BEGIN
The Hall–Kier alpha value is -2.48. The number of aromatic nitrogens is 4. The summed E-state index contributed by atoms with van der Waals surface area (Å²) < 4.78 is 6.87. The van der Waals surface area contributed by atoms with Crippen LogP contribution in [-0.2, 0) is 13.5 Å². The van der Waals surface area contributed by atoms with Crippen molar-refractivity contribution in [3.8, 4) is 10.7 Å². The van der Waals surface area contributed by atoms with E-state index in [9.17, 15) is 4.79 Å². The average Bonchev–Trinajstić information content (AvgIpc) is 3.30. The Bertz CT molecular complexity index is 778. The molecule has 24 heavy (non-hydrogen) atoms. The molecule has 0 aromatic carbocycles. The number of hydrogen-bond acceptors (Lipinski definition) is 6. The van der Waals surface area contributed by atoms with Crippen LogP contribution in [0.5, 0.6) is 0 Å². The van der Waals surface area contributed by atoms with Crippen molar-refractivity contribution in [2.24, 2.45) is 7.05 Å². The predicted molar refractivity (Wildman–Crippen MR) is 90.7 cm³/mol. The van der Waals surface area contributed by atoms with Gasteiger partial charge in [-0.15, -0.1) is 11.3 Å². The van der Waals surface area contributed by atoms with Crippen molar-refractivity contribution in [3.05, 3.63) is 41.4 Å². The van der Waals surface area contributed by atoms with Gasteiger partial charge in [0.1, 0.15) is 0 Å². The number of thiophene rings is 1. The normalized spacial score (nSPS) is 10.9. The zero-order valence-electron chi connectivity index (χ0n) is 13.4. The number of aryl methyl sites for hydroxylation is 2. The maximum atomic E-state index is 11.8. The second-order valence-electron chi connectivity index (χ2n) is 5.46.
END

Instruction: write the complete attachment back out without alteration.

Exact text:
The Hall–Kier alpha value is -2.48. The number of aromatic nitrogens is 4. The summed E-state index contributed by atoms with van der Waals surface area (Å²) < 4.78 is 6.87. The van der Waals surface area contributed by atoms with Crippen LogP contribution in [-0.2, 0) is 13.5 Å². The van der Waals surface area contributed by atoms with Crippen molar-refractivity contribution in [3.8, 4) is 10.7 Å². The van der Waals surface area contributed by atoms with E-state index in [9.17, 15) is 4.79 Å². The average Bonchev–Trinajstić information content (AvgIpc) is 3.30. The Bertz CT molecular complexity index is 778. The molecule has 24 heavy (non-hydrogen) atoms. The molecule has 0 aromatic carbocycles. The number of hydrogen-bond acceptors (Lipinski definition) is 6. The van der Waals surface area contributed by atoms with Crippen LogP contribution in [0.5, 0.6) is 0 Å². The van der Waals surface area contributed by atoms with Crippen molar-refractivity contribution in [2.24, 2.45) is 7.05 Å². The predicted molar refractivity (Wildman–Crippen MR) is 90.7 cm³/mol. The van der Waals surface area contributed by atoms with Gasteiger partial charge in [-0.15, -0.1) is 11.3 Å². The van der Waals surface area contributed by atoms with Crippen molar-refractivity contribution in [3.05, 3.63) is 41.4 Å². The van der Waals surface area contributed by atoms with Gasteiger partial charge in [0.1, 0.15) is 0 Å². The number of thiophene rings is 1. The normalized spacial score (nSPS) is 10.9. The zero-order valence-electron chi connectivity index (χ0n) is 13.4. The number of aryl methyl sites for hydroxylation is 2. The maximum atomic E-state index is 11.8. The second-order valence-electron chi connectivity index (χ2n) is 5.46.